Selling a home can be complex, and getting to the closing table isn’t always easy. Sometimes, a home sale closes without a hitch. But other times, there can be a whole host of unpleasant surprises.
As a homeowner, there are things you can do, before listing your home for sale, to help pave the way for a smooth closing. One option is a pre-listing home inspection, which can give you and potential buyers better insight into the condition of your home.
What Is a Pre-Listing Inspection?
A pre-listing inspection – aka a seller’s inspection or pre-inspection – is a professional inspection home sellers can choose to have before listing their home for sale. No laws or rules require homeowners to have a pre-listing inspection, and those who opt to hire a home inspector for a pre-listing inspection will usually have to pay for it themselves.
Though a pre-listing inspection is an added expense, it offers several benefits that may help prevent problems and lead to a more seamless closing. Let’s discuss what’s in a pre-listing inspection, the cost of a pre-listing inspection and the benefits and drawbacks.
What’s in a pre-listing inspection?
The exact contents of a pre-listing inspection report will vary based on the inspector. However, most pre-listing inspections include an evaluation of common parts of the property, such as:
- Important structural elements: Foundation, roof, basement and more
- Major systems: HVAC, plumbing and electrical
- Wear and tear: Water damage, termite damage, mold and mildew, framing and flooring damage
After a professional home inspector completes an inspection of the property, you’ll receive a report documenting the inspector’s findings, as well as recommendations for repairs and replacements. If the inspection reveals any major defects, you’ll have the opportunity to address necessary repairs before your home hits the market.
You never want to hear about problems with your home, but discovering issues during the pre-listing inspection can allow time to make repairs yourself or prepare to negotiate repairs before a purchase agreement is signed.
How much does a presale home inspection cost?
According to the American Society of Home Inspectors, the average pre-listing inspection costs $300 – $600. The exact price of a pre-listing inspection depends on the home’s location and size, the company conducting the inspection and any add-ons like lead-based paint, asbestos and radon testing.
Most buyers will order a home inspection before they close on a house. A pre-listing inspection can help you get ahead of any problems the buyer’s inspection might uncover.
How Does a Pre-Listing Home Inspection Help Sellers?
A pre-listing inspection helps home sellers by giving them the opportunity to address any potential problems with their home before putting it up for sale. But why is that so important?
Decrease home selling stress
Selling a home can be stressful, but a pre-listing inspection can offer some much-needed peace of mind. It’s important to have a complete picture of a home’s condition before putting it on the market, so you can price it correctly from the start.
Once a property is under contract, any hidden issues uncovered during the buyer’s inspection can delay closing or cause an offer to fall through.
Handle repairs on your own terms
A pre-listing inspection gives you the advantage of being able to address and handle repairs on your own terms. Once a potential buyer comes along, you’ll have to negotiate with them on any repairs. With a pre-listing inspection, you can budget and prioritize repairs as you see fit, coordinating and supervising any work that needs to be done.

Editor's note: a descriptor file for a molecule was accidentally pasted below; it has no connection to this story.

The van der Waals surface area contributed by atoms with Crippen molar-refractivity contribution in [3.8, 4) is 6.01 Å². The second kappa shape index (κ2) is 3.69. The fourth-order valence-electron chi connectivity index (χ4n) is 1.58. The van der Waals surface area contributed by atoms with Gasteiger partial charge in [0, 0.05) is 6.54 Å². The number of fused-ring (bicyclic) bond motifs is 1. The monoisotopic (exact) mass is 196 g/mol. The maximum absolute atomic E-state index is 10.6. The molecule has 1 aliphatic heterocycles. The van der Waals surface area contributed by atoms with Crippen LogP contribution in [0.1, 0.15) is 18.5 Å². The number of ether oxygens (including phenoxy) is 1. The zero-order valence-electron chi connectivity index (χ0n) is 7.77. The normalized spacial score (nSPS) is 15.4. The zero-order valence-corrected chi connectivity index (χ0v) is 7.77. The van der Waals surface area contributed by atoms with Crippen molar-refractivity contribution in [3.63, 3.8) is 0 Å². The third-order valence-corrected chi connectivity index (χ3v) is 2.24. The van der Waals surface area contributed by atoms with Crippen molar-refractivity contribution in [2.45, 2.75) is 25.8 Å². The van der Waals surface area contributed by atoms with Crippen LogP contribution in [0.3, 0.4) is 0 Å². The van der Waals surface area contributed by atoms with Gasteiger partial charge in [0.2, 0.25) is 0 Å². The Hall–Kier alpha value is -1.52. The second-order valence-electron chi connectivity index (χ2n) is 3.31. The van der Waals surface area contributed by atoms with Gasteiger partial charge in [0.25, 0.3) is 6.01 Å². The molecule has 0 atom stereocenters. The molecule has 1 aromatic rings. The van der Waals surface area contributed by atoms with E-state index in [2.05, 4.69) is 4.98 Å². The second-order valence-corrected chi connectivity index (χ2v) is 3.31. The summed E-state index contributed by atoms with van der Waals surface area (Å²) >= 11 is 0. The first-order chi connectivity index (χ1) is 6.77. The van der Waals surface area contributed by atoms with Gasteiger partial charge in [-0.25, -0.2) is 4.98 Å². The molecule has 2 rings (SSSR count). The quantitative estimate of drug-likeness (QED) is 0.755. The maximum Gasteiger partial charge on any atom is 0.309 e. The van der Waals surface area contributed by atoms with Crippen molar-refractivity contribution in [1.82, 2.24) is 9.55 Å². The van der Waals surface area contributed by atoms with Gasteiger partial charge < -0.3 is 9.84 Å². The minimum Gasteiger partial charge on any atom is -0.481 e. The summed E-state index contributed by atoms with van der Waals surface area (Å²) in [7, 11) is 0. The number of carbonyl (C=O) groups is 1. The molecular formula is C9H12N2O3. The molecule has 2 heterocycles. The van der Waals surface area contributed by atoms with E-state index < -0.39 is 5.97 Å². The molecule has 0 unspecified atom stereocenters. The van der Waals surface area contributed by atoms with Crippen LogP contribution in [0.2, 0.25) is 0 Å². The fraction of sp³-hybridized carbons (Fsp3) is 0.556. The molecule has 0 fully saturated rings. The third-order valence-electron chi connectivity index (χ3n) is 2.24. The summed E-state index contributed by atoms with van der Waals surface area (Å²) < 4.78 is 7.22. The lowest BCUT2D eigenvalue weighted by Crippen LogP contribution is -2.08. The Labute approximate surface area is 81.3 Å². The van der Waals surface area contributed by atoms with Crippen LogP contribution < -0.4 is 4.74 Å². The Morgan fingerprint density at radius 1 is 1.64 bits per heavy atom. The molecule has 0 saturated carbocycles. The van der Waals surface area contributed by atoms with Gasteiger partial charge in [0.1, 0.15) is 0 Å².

Conducting a pre-inspection may provide several time-saving benefits, such as:
- Appealing to serious buyers: If a buyer makes an offer after reviewing the results of the pre-inspection, you’ll know they mean business.
- Boosting negotiation power: A pre-inspection reduces the back and forth between you and the buyer.
- Showcasing areas of exceptional value or recent upgrades: When you know your home’s strengths and weaknesses, you can focus on the property’s highlights to help attract an aggressive listing agent and draw in buyers for showings.
What Are The Downsides Of A Pre-Listing Home Inspection?
The downsides of a pre-listing inspection include having to spend money from your own pocket and potentially being legally required to disclose any significant property defects.
Many states require home sellers to complete a seller’s property disclosure, which is a form that contains information on and questions regarding the property’s condition. Since the laws vary by state, ask your real estate agent what your obligations are regarding a seller’s property disclosure.
If you have to complete a seller’s property disclosure, expect to be asked about:
- The presence of lead-based paint
- Any history of flooding or leaks
- Foundation problems
- When the roof was last replaced
- Water source and quality
- The type of plumbing, electrical, heating and cooling systems
You may think a Seller’s Disclosure can hurt your chances of selling a home, but many buyers might actually be encouraged by a property disclosure. For example, a buyer might appreciate a new roof or upgraded plumbing or HVAC system, both of which would be included in a Seller’s Disclosure.
And in the event of a defect, the Seller’s Disclosure can help facilitate transparency and allow you and the buyer to negotiate a change in price if the buyer is willing to take on the repairs.
Better the Devil You Know Than the Devil You Don’t
The home selling process can be a bumpy ride. While your home might have some issues lurking in the shadows, a pre-listing inspection is the best way to get in front of any roadblocks. It’ll cost a few hundred dollars, but a pre-listing inspection can save you time and stress. In the end, a pre-inspection can give you the upper hand in negotiations and help you get to the closing table.